2. Background

2.1. Industrial Cooling Towers

Industrial CTs in production systems are part of the TBS that deal with occurring cooling demands from production machines by disposing waste heat to the environment. Figure 1 illustrates the main components and functions of a common industrial CT. The cooling water circulates between the production machines and the CT. Starting from the production machines, the heated water is supplied to the CT. Here, the water is sprayed as fine droplets into the CT rinsing down along fillers while reducing its temperature. In counter flow direction, the ambient air flows into the CT. For industrial applications, fans are installed to enhance the air flow. The air saturates with evaporating water and exits on top; hence, it needs to be refilled with fresh water regularly. Finally, the cooled water is pumped back to the production machines. The mathematical relations between the mass flows and temperatures of water and air can be described with Merkel’s theorem [24].
m ˙ air · ( h air , out ( T air , out ,   φ air , out ) h air , in ( T air , in ,   φ air , in ) ) = m ˙ water · c water · ( T water , out T water , in )
The cooling demand of the production, i.e., the right side of equation, depends on the temperature difference of inlet water ( T water ,   in )   and outlet water ( T water ,   out ) , its mass flow ( m ˙ water ) as well as its heat capacity ( c water ) . The left side of the equation characterizes the cooling capacity of the ambient air. It features the absorbency for thermal energy and evaporating water based on ambient temperature and humidity. The equation comprise the air mass flow ( m ˙ air ) as well as the specific enthalpy of inflowing air ( h air , in ) and outflowing air ( h air , out ) which dependent on air temperature ( T air ) and relative humidity ( φ air ) respectively. Consequently, the operation of CTs is highly impacted by environmental conditions of the location. Warm and humid climate impairs the energy and mass transfer leading to increased air demand and fan operation followed by increased energy demand [25].
CTs are tailored constructions with individual specification and size. From small roof-top units for buildings over compact industrial force-draft CTs in industry up to immense natural-draft CTs in power plants, CTs are cross-sector applicable for numerous case studies [20,21,26]. The individual purpose determines design, size and, basically, the required cooling capacity provided by the CT. The achievement of the currently required cooling capacity is one main objective for the operational CT management. Main operational control levers are the installed fans and pumps, which can immediately adjust air and water flows. As these electric components are also main energy consumers of the CT system, they should be considered for energy efficiency issues [27]. A further important KPI for design and monitoring a CT is the energy efficiency ratio (EER), an equivalent to the coefficient of performance (COP) for heating units [28,29]. Equation (2) describes it as the ratio of cooling capacity ( Q CT ) as desired output of the CT and electric power demand   ( P CT ,   electric ) .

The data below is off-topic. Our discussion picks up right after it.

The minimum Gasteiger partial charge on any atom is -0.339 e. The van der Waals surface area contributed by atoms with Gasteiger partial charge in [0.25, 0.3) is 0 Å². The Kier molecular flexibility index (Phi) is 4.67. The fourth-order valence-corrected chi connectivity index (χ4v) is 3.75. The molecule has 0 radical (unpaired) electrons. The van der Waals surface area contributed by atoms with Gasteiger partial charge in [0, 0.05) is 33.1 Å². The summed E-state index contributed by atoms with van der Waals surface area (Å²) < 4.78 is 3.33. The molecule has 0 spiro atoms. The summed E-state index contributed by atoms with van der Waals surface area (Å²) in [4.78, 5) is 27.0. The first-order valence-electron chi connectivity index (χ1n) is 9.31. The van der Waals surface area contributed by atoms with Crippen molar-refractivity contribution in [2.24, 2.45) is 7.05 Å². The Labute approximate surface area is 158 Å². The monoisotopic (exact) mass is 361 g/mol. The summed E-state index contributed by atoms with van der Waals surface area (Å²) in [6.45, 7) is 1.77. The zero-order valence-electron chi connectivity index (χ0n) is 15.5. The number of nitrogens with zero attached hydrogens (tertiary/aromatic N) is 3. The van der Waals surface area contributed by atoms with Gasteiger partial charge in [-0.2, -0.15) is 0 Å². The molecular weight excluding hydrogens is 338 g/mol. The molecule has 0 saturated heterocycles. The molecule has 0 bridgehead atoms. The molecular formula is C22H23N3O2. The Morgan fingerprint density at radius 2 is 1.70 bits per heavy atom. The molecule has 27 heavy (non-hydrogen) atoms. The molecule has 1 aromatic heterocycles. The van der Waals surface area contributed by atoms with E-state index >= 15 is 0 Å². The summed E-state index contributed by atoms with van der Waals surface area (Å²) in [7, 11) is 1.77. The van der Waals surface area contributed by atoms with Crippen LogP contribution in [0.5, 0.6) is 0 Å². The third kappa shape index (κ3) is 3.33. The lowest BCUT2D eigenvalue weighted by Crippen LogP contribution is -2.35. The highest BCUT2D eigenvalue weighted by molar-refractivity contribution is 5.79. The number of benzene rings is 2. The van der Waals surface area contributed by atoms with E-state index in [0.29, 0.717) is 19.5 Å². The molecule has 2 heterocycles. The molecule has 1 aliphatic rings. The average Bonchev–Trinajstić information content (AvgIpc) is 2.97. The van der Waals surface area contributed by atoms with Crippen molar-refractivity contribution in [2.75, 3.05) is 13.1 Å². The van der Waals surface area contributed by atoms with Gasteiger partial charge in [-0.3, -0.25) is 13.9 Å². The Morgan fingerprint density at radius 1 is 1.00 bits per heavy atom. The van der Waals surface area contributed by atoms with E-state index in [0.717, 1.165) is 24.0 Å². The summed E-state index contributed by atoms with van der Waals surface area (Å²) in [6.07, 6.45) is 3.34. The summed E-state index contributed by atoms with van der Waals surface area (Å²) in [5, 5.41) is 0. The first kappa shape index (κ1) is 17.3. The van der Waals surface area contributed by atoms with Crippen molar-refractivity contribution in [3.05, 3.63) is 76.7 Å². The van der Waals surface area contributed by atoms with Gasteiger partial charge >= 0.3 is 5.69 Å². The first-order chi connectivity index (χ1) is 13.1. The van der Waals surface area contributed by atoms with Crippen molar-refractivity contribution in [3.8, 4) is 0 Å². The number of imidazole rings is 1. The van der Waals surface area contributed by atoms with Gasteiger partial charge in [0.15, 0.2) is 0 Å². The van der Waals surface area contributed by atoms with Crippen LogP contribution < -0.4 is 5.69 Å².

EER CT = output CT input CT = Q CT P CT ,   electric  

2.2. Data-Driven Approaches to Create Digital Twins in Factories

A transformation towards digitalization, internet of things (IOT) and industry 4.0 can be observed in most sectors of industry. This includes the establishment of extensive data acquisition systems by installing sensor networks which provide information about machine conditions, progress of production, individual qualities of produced goods etc. [30,31]. Data-driven approaches such as big data, data mining (DM) and visual analytics build upon this data to reveal hidden interrelations within the production system and to forecast vital performance indicators [32]. Novel approaches comprising IOT, DT and CPPS have been introduced for almost every aspect of factories [33,34]. The paradigm of DT comprises detailed virtual depictions of physical systems, their structures and dynamic interaction mechanisms to provide accurate information for prognostics and health management [35]. Prevalent objectives are, amongst others, the improvement of machine tool life cycles [36] and production performance evaluations [37].